The Royals moved to the cusp of a 100-win season with a doubleheader sweep of the California Angels by scores of 6-3 and 6-2 on Sunday afternoon at Anaheim Stadium.
The first game was marred by a brawl in the eighth inning as the Royals were scoring three runs to put the game away. Angels starter Ken Brett got two outs to start the inning, looking to keep the score at 3-1. But Hal McRae and Cookie Rojas both singled.
Al Cowens doubled, scoring McRae with Rojas stopping at third. Angels manager Dave Garcia ordered Brett to intentionally walk Amos Otis, who, for whatever reason, began yelling at Brett to challenge him. Brett responded with a pitch behind Otis’ head. As the ball bounced off the backstop, Brett charged in and gave Rojas a shoulder block, then charged at Otis. Rojas and Cowens both scored on the play, the benches emptied, and a few punches were thrown. Brett was ejected, although Otis got to stay in the game. He drew a walk and stole second but was stranded there, as the inning ended with the Royals ahead, 6-1.
“Brett lost his cool, I guess,” Otis said. “I could tell he was throwing at me. It was the hardest ball he’s thrown in 10 years. I must have got the best of him.”
Brett wasn’t talking after the game, but Angels catcher Ike Hampton was.
“If Otis has any sense at all, he knows it wasn’t our decision,” Hampton said. “It was our manager’s decision. That’s why we had to do it. It was totally unnecessary for Otis to get on him. He was swearing at him and calling him things like a crybaby and a chicken.”
Of course, one Royals player had a unique perspective. Third baseman George Brett, Ken’s younger brother, said, “Amos called my brother a name he doesn’t like to be called. When I saw Amos talking, I said I don’t think this is going to go over big. My brother doesn’t like to be made a fool of. Losing is bad enough. He doesn’t want it rubbed in his face.”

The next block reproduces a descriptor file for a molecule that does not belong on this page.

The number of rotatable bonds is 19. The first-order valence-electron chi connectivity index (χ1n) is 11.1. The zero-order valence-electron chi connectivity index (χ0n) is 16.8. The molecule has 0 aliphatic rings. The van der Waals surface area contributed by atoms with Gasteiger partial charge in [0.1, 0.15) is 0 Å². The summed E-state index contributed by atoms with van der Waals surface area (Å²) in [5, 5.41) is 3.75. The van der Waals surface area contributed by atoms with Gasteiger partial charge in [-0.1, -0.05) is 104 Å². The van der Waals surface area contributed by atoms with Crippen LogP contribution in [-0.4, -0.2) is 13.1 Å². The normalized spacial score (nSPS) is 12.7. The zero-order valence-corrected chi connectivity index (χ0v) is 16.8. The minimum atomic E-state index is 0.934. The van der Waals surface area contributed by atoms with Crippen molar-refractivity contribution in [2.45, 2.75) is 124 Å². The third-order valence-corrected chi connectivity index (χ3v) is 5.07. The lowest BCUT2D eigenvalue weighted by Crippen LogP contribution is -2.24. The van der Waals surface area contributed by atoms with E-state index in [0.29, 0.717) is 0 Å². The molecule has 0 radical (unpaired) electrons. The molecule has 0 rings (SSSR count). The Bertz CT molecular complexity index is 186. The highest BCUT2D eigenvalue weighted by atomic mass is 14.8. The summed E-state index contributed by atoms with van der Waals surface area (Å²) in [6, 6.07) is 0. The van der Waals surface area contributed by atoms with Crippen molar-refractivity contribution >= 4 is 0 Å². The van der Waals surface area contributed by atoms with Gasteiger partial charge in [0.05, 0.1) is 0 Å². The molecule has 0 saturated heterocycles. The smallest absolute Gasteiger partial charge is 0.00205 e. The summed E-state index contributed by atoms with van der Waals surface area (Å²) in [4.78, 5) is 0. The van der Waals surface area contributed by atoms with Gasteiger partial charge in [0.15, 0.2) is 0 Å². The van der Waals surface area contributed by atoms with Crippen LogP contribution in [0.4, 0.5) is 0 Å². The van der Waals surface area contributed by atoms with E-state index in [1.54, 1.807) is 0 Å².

Royals starter Paul Splittorff pitched six solid innings, holding the Angels to three hits and a walk. The first two California hitters reached base as Gil Flores doubled and Jerry Remy singled, but Remy got thrown out trying to reach second on a pitch that bounced away from catcher John Wathan, and the Angels only got one run.
Kansas City got solo home runs from Freddie Patek in the third and McRae in the fourth to take the lead. Wathan started the fifth with a triple and scored on Frank White’s single to push the lead to 3-1.
In the second game, the Royals scored four runs in the seventh to break a 2-2 tie. After Bob Heise led off with a single, Angels starter Nolan Ryan committed a throwing error on Willie Wilson’s bunt, leaving runners at first and third. Dave LaRoche replaced Ryan on the mound, drawing boos from the crowd of 22,943 who were hoping to see Ryan pick up his 20th win. Cowens greeted LaRoche with a two-run triple, a ball that right fielder Don Baylor lost in the sun, to give the Royals a 4-2 lead. Dave Nelson drew a walk. Clint Hurdle drove in another run with a single. LaRoche issued an intentional walk to McRae, this one thankfully without incident. John Mayberry grounded into a forceout at home, but Darrell Porter hit a sacrifice fly for a 6-2 lead.
Royals starter Marty Pattin pitched a complete game, scattering eight hits. He struck out six and didn’t walk anyone. California got their first run on Baylor’s home run in the fourth and scored again when Tony Solaita homered in the sixth.
Kansas City scored one run in the first, as Tom Poquette singled and Brett doubled. They scored again when Wilson and Poquette started the third with singles. After Ryan intentionally walked Brett, Hurdle’s grounder brought Wilson home.
The two wins gave the Royals eight in a row and a 99-55 record. Kansas City would have eight more chances to pick up their 100th win, which would be a first for the franchise. The Royals, who had already wrapped up the division, held a 10.5-game lead in the AL West.
Box score and play-by-play (first game):
Box score and play-by-play (second game):
Today’s birthday: Ray Holbert (1970)